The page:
The LSI-11 was DEC's first microprocessor. A co-development with Western Digital, the LSI-11's microarchitecture was designed by WD's Bill Roberts (who later founded Emulex). Duane Dickhut wrote the microcode, and Rich Olsen designed the module.
The LSI-11 broke with established PDP-11 precedents in several ways. The PSW was not accessible as location 0177776; instead, two new instructions (MFPS and MTPS) provided access. Floating point was done with a unique FIS instruction set. The LSI-11 module abandoned the Unibus in favor of a simpler structure, formally known as the LSI-11 bus but always referred to as the Qbus.
The LSI-11 consisted of three chips, one of which could be replicated: the microcode ROM (MICROM, up to three supported), the Control chip, and the Data chip. It was implemented in Western Digital's 7u NMOS process and operated at 3.3Mhz (300ns microcycle). Internally, the Data chip was an 8b microprocessor, double pumping the data path to execute the PDP-11 16b instructions.
|Data||1611||184x209||5,000||The Data chip implememnts the instruction execution path of the LSI-11
chip set. The Data chip operates under the control of microwords fetched
from the MICROM chips by the Control chip. Its key features are:
|Control||1621||197x205||8,000||The Control chip provides address generation for the MICROM chips and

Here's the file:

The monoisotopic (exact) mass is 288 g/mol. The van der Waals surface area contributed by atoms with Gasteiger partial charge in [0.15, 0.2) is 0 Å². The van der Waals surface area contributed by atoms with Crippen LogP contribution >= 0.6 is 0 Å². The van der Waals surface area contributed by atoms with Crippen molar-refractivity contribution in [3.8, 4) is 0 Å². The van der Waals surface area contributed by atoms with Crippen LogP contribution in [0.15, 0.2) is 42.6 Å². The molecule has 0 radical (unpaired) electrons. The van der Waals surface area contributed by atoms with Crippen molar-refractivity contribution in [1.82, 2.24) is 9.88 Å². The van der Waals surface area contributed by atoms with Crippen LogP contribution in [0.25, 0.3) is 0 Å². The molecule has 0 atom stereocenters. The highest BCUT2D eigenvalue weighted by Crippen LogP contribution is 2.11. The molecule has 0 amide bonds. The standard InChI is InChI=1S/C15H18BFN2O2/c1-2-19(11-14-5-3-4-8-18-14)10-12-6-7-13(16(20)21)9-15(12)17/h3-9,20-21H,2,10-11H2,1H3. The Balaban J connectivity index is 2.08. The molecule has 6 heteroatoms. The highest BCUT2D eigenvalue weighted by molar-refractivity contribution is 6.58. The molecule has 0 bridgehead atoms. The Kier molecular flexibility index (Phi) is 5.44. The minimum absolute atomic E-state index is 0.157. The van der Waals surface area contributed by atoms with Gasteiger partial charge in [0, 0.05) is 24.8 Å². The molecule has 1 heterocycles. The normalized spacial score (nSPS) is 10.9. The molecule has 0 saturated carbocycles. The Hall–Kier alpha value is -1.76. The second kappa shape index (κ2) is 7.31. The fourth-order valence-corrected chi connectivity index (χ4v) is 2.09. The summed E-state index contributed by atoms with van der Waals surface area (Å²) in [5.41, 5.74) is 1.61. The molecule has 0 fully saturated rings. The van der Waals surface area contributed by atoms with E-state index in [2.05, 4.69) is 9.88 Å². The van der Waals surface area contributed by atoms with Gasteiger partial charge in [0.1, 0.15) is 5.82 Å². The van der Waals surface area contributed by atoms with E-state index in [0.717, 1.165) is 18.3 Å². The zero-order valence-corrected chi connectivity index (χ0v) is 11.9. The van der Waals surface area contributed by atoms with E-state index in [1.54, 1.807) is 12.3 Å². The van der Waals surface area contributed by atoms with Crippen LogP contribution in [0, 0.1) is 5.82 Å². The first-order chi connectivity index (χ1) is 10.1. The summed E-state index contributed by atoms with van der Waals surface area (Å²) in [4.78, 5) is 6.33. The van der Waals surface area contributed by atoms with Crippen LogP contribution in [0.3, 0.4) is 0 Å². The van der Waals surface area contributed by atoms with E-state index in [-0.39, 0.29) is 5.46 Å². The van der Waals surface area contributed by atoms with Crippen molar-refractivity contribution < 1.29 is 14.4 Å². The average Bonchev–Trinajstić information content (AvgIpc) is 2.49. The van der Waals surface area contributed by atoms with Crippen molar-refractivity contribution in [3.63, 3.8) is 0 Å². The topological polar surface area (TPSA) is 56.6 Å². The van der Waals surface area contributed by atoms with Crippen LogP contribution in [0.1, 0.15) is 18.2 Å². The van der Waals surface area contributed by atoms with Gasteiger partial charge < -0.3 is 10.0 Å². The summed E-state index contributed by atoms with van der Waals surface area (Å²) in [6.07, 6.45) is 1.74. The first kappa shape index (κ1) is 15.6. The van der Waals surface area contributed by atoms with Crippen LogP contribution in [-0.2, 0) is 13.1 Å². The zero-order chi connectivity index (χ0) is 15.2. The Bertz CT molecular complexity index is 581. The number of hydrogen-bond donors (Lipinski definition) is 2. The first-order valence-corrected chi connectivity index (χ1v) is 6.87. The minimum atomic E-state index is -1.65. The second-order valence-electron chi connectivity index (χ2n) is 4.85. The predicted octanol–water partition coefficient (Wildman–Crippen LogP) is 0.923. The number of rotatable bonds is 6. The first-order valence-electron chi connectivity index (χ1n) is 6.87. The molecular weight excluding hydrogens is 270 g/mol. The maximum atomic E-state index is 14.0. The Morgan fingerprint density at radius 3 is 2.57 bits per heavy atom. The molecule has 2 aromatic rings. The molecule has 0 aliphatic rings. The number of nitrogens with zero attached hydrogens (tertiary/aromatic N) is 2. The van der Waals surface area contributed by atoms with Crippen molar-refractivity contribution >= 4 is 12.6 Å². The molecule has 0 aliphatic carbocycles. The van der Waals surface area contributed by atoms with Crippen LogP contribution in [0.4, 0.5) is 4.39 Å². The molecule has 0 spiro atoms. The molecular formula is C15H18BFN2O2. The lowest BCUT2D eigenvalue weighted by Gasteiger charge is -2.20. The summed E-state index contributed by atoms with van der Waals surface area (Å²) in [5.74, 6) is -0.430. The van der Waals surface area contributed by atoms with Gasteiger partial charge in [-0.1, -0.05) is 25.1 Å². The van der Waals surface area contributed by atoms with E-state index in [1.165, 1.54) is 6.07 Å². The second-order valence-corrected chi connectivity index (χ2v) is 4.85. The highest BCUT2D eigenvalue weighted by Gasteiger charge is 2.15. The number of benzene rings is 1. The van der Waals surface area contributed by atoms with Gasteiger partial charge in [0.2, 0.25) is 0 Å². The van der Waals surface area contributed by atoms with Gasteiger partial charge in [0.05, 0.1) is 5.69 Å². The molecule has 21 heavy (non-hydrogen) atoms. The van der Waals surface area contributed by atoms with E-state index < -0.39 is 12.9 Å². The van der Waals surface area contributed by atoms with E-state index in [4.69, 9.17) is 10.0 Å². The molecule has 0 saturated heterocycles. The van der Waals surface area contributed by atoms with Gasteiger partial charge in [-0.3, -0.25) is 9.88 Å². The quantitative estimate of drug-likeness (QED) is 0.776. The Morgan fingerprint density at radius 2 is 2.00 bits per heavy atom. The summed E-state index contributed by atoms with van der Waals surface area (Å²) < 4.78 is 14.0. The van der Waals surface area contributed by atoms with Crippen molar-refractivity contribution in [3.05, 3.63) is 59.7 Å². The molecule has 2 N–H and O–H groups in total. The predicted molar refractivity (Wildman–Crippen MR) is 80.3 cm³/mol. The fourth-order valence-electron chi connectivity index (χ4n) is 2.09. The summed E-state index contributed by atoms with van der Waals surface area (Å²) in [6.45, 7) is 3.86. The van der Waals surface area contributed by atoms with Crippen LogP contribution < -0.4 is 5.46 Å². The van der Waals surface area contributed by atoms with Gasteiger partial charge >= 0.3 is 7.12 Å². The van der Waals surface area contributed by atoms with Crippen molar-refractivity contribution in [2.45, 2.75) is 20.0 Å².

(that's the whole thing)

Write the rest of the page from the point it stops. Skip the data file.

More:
control for external data access. Its key features are:
|MICROM||1631||162x172||10,000||The MICROM is a high speed 512 x 22b ROM which supplies microinstructions
to the Data and Control chips under the direction of the Control chip. Up
to four MICROMs are allowed in a system (DEC only used three). Two MICROM
implement the base PDP-11 instruction set; a third is required to implement
the extended (EIS) and floating (FIS) instruction sets.
Despite being the slowest PDP-11 ever produced, the LSI-11 was very successful, particularly after the "double" sized (5.25" x 8.5") module was introduced. Customers built LSI-11's into instruments, dropped them down oil wells, vaporized them in furnaces, etc. The success of the LSI-11 as a volume product, coupled with Western Digital's financial troubles in the late 70's, forced DEC to become a second source manufacturer of the chip set. This was the start of DEC's chip process development and manufacturing efforts, which spanned twenty years.
Updated 24-Feb-2008 by Bob Supnik (simh AT trailing-edge DOT com - anti-spam encoded)